Then there is a variety of fake medical degrees like electro-homeopathy, indo-allopathy etc. who call themselves Alternative System of Medicine and under this guise practice Modern Medicine. Alternative System of Medicine is not recognized by law. Since they are a danger to the nation, there is a need to take action against such quacks wherever we find them. In fact, practitioners of Ayurved, Sidh, Unani, Tibb keep jumping from their original system of medicine to integrated or Alternative System of Medicine just to keep practicing Modern Medicine under different façade. If required, they are not averse to concoct new system of Medicine just to avoid detection.
Hon’ble Supreme Court has ruled in Mukhtiar Chand Vs. State of Punjab (AIR 19999 SC 468) that “A harmonious reading of Section 15 of 1956 Act (Indian Medical Council Act) and section 17 of 1970 Act (Indian Medicine Council Act) leads to the conclusion that there is no scope for a person enrolled on the State Register of Indian Medicine or Central Register of Indian Medicine to practice modern scientific medicine in any of its branches unless that person is also enrolled on a State Medical Register within the meaning of 1956 Act.” In another case titled Poonam Verma Vs. Aswin Paatel (AIR 1996 SC 2111), the Hon’ble Supreme Court has given a definition of a quack a “A person who does not have knowledge of a particular system of medicine but practices in that system is a Quack and a mere pretender to medical knowledge or to put it differently a chariatan.” The same was reaffirmed by Supreme Court in Civil Appeal No.3541 of2002  in Martin E D’Souza vs Mohd Ishfaq and it was held that “a professional maybe held liable for negligence on the ground that he did not possessed of the requisite skill which he professes to have, thus a doctor who has qualification in Ayurvedic, Unani or homeopathic medicine will be liable if he prescribes allopathic treatment….”A reading of above court orders will make it abundantly clear that no person other than those possessing qualifications mentioned in First, Second and Third Schedule of Indian Medical Council Act 1956 and registered with State Medical Register under the provisions of Indian Medical Council Act 1956 can practice allopathic or the modern scientific system of medicine anywhere in India.
The main roadblock to eradication of quackery is CCIM which keeps issuing clarifications/notifications without any authority of gazette notification that practitioners of Indian Medicine are allowed to practice Modern Medicine. They are deliberately misguiding the Govt. authorities and courts so that confusion may continue. Many times they have misled the prosecutors themselves who then start advocating on their behalf. Misled by them, State Governments under Drug and Cosmetic Rules keep issuing notifications under 2(cc)iii & Cosmetic Rules 45 which appear to allow practitioners of Indian Medicine to practice Modern Medicine. Back they have elicited many court orders in their favour by misleading the courts. Neither Para-Medics nor quacks are allowed to use prefix of Doctor, however, CCIM has persuaded the courts to rule to the contrary. These endeavours of CCIM is simultaneously harming the Indian System of Medicine and defaming Modern Scientific Medicine. CCIM do not clarify that the practitioner of Indian Medicine are registered in State register of Indian Medicine and not State Medical register.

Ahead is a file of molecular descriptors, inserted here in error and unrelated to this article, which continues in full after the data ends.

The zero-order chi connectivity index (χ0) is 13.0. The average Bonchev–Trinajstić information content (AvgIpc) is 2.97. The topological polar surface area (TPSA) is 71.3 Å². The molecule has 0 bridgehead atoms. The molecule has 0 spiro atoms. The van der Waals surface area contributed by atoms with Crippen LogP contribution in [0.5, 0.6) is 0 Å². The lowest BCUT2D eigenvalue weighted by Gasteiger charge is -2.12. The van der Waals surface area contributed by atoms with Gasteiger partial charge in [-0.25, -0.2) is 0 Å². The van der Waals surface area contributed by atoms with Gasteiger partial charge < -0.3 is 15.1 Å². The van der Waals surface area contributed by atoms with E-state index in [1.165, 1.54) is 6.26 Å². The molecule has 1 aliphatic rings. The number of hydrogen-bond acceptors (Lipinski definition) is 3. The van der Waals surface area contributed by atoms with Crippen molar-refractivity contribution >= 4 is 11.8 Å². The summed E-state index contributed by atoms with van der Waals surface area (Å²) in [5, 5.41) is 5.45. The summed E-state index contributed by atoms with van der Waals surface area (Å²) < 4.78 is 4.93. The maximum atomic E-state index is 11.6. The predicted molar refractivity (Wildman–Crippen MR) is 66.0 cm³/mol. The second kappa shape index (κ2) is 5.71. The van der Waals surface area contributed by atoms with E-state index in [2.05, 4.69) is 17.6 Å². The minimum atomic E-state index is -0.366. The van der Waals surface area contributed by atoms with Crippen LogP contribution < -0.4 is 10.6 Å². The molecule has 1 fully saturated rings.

Supreme Court in case of Mukhtiar Chand Vs. State of Punjab and others has file that
“for the purposes of Clause iii of Rules of (ee) what is required is not the qualification in Modern Scientific System of medicine but

  1. Declaration by the State Government
  2. That a person is practicing modern scientific systems
  3. And that is registered in a Medical Register of the State” (i.e. State Medical Register)

“A Supreme Court has further held “A notification can be faculty with only those requirements are not satisfied”.
Non of the practitioner of Indian System are registered in State Medical Register; practitioners of Indian System are registered with State Register of Indian Medicine. Hence, any notification issued by State Government for the purpose of Clause 2(ee) (iii) is faulty, in the eyes of Law it is illegal.
Supreme Court has further ruled ‘But after Sub-section (2) of section __ was inserted in the 1956 Act, with effect from 15.9.1964 which, inter-alia, provides that no person other than a medical practitioner enrolled on “State Medical Register” shall practice modern scientific medicine in any State, the right of non-allopathic doctors to prescribe drugs be virtue of the declaration issued under the said Drug rules by implication, got obliterated.”
It was further field by the Supreme Court that 2(ee)iii is not repugnant to Medical Council Act 1956.
There is also complete apathy on the part of Govt. to eradicate quackery and though IMA/MCI have submitted a draft Anti Quackery Bill, the Govt. has not taken any action to place it before parliament. On the contrary Govt. keeps issuing assurances that the interests of unqualified health professionals will be protected to meet rural health requirements. This really emboldens the quacks who are assured of their position and encourages more to swell their ranks. Govt. has not carried out any survey of quacks though repeatedly insisted upon them. Fake Medical Institutions distributing fake medical degrees are prospering and multiplying under the patronage of Govt. functionaries and politicians and no action is taken against them even though they are reported to Govt. police.